Foxes hunt no easy task for big guns
There is some hope, at least, for the Premier League's under-performing superpowers as they prepare to wrap up a campaign of non-fulfillment and disappointment before setting their sights on making Leicester City pay for audacity next season.
Unexpected champions tend not to repeat their success 12 months later. Aston Villa trailed in 11th a year after winning the First Division in 1981, while Leeds United crawled in in 17th position in 1993, just two points above the relegation zone, after pipping Manchester United to the title the year before.
And as for Blackburn Rovers, lavishly funded as they were by Jack Walker in 1995, their defence of the title in the 1995-'96 campaign - Blackburn finished seventh - will only be erased from the record books as the worst title defence in Premier League history when Chelsea end their campaign in ninth or tenth following tomorrow's baton-passing encounter with Leicester at Stamford Bridge.
Leicester are on course to secure the biggest winning margin since Alex Ferguson bowed out at Manchester United manager in 2012-'13 with his team 11 points clear of runners-up Manchester City - a victory at Chelsea and defeat for Tottenham at Newcastle would see them end the season 13 points clear of the pack.
But whether they win it by seven, 10 or 13 points, Claudio Ranieri's team will start next season with a clean slate and a group of heavyweights prepared to gang up on them and make up for this season's failings with a vengeance.
The Foxes can ready themselves to be hunted down by City, United, Arsenal, Chelsea, Spurs and Liverpool, but will it be so straightforward that the established order is restored and Leicester drift back into the anonymity of mid-table, or worse, the relegation battle?
As Jamie Vardy received his Footballer of the Year award in London on Thursday, it was the clear from the England forward's acceptance speech that Leicester do not regard themselves as one-hit wonders.
They are ready to meet the challenge again and make their rivals fight to wrestle the Premier League trophy out of their grasp.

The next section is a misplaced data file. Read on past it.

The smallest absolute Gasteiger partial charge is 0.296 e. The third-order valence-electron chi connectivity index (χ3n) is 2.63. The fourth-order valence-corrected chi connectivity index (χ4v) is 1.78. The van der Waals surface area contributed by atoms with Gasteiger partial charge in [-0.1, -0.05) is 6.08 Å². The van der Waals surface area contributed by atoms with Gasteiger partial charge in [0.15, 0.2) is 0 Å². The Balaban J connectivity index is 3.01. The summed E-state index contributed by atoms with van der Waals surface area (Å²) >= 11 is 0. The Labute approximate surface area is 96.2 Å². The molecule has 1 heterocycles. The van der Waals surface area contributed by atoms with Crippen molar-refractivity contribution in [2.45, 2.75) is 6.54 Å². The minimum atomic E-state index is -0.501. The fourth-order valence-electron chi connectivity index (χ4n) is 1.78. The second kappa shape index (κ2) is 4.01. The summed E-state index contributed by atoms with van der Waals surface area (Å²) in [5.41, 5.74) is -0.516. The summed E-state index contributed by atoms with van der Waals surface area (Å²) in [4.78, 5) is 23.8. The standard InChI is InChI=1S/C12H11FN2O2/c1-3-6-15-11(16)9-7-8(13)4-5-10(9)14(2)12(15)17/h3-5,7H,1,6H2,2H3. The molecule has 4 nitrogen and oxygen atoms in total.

"We have to wait until next season to see if we can do it again," Vardy said. "I think we will do exactly the same as this season. Why can't it happen again? The gaffer will push us to improve even more. If that isn't good enough to win it again then so be it, but we will keep progressing."
While Leicester have smartly out-thought and outfoxed their Premier League competitors in terms of player recruitment, the response from the big hitters will be telephone number transfer spending this summer.
Pep Guardiola will be given the funds to attract the world's best players to City, United will embark on another £100m-plus spending spree, while Antonio Conte will also be backed by Roman Abramovich in the market.
Liverpool are already showing signs of accelerated progress under Jurgen Klopp - Champions League qualification via a Europa League win against Sevilla next Wednesday would put the German's Anfield revolution into top gear - and Arsenal, once again, appear just two tenacious players away from being title contenders.
And as for Tottenham, any addition to their already-impressive squad will arguably position Mauricio Pochettino's team as title favourites.
But Vardy's reaction is simple - bring it on. "We know there will be a lot of improvements at other clubs, but at the end of the day, there will still be only 11 versus 11 when it comes to the games," he said. "If we are all on form, we will get something from that game."
Stability could yet be Leicester's trump card, however, and the key factor that enables them to mount a sustained defence of their crown.
Keeping N'Golo Kante will be a challenge, but the rest of Ranieri's squad - Vardy included - appear committed to the cause.
Chelsea could lose the foundation stone of John Terry from their squad, City will be remoulded under Guardiola, with numerous long-serving players likely to be shipped out, while United could be anything under anyone judging by the uncertainty surrounding Louis van Gaal's future as manager.
Three years on from Ferguson's retirement, United's state of flux remains unchecked and their habit of taking one step forward and one step back - or sideways, as some of Van Gaal's critics would suggest - does not help fuel genuine title prospects at Old Trafford next year.
Liverpool? If Klopp can keep Daniel Sturridge fit, secure the defence and eradicate the lapses in concentration, Anfield could yet host the title party it come so close to staging until Steven Gerrard slipped in front of Demba Ba two years ago.
But Liverpool continue to miss the heartbeat and drive of Gerrard, so they also have work to do. Leicester, surprise champions or not, go into the summer in good shape, with Ranieri needing only to make a handful of tweaks to his team.
The big guns will undoubtedly embark on a summer arms race and point their heavy artillery towards the King Power Stadium, but Leicester might take some shifting. (© Independent News Service)